I take 1/4 cup of olive oil and sweat 2 medium onions (finely chopped), 4 celery stalks (finely chopped), 2 carrots (peeled and finely chopped), 5 cloves of garlic (sliced). To this I add 1 pound each of ground veal and pork (but hamburger would work just as well as does elk—which I have used when available—but I’ve never had horsemeat available) and 1/4 pound of pancetta. Stirring frequently, after the meat browns, I add 1 can of tomato paste, 1 cup of milk, 1 cup of fry white wine, and 2 teaspoons of fresh thyme leaves (or 1 teaspoon of dry), kosher salt, and freshly ground pepper to taste. After cooking the pasta (I make homemade pappardelle), I mix the sauce (they call it “gravy” here) and the pasta, dividing it among 6 warmed bowls and top with freshly grated Parmigiano-Reggiano. Absolutely use fresh Italian bread to scrape the bowl. Guests always “scarffa” it down.

  17. taximom: But..padre, have you ever tried to substitute the oregano with some chopped, fresh basil?

    Of course. However, I didn’t happen to have any fresh basil, in the middle of the frozen tundra.

  18. The-Monk: That sounds very good. I like the subtlety that comes from the different type of meat. It would be nice to make that together in the company of another commentator here, our mutual friend.

  19. An American Mother says:

    Father, if you have a sunny window you ought to be able to get the oregano and the basil through even a Not Global Warming Winter.

    Admittedly in the Sunny South here it’s only 36 degrees or so right now, but there’s a stiff wind blowing all the flags out straight over at Holy Spirit and chilling us all pretty thoroughly. But the basil and the oregano are perking away in my south kitchen window – so long as I remember to water them frequently in the dry furnace heat.

  20. Hey, Fr. Z — ever thought about making a little cookbook for sale with these recipes from your blog? It might sell a lot! :-) (Just kidding!)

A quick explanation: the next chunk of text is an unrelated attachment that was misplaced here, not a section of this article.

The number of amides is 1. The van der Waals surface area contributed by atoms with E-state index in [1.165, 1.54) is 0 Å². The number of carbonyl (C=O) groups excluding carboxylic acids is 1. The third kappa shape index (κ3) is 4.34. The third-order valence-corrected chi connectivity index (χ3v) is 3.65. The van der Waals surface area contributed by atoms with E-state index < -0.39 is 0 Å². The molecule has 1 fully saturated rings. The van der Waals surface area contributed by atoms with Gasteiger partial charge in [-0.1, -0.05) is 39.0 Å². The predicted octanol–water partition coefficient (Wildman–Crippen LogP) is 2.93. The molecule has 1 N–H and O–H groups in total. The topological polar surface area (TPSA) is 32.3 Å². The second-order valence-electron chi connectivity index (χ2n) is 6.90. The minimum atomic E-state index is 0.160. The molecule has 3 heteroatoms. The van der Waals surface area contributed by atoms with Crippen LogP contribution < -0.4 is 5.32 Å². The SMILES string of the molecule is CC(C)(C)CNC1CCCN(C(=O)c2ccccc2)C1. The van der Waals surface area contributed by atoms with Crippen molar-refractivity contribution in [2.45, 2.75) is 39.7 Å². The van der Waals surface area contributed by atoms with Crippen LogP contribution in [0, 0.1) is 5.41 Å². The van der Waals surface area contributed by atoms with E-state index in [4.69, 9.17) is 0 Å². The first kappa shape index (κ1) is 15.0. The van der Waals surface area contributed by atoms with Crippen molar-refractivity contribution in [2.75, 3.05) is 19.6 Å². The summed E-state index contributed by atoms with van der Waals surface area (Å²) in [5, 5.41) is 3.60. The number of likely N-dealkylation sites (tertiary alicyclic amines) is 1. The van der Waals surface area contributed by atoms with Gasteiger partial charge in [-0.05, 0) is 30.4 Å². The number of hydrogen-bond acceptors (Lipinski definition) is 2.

But I’ll just be frank: it may taste good, but it certainly doesn’t look like it! Reminds me of that cafeteria spaghetti that I had in school lately. But then again, I haven’t had any homemade spaghetti (as in truly homemade without pre-made stuff from the can or anything), so I’m open. ;-)

  21. taximom says:

    I then shall reveal my mother’s secret…. when fresh basil IS available, freeze some leaves in a regular ice cube tray, with some tomato sauce so they won’t get freezer burn. Then, when you need fresh basil, just use one of the cubes.

  22. taximom: Let me reveal something to you. I have been doing that thing with basil for years.

  23. An American Mother says:

    Another possibility is to make pesto up to the point that you add the olive oil, then freeze the pesto in ice cube trays. It keeps beautifully and the basil remains very fragrant.

  24. American Mother: And it does double-duty!

  25. An American Mother says:

    Absolutely, Father!

    I like as many multi-purpose items around the house as possible — although perhaps the retriever-watchdog-dishwasher prewash cycle is going a bit too far . . . .

  26. Maltese says:

    “@Maltese. I’m making red chile enchiladas today. Currently, I’m being held hostage in North Carolina, but no family member from the west is allowed to enter my casa w/out a suitcase of Bueno and frozen Hatch green chiles! Can’t start the New Year w/out some chile!

    Comment by ckdexterhaven”

    I am a hostage in South Carolina–and we had homemade tortilla chips with HOT salsa and some guac dip on Christmas day (tortilla chips are only truly good hot from the cooking oil)!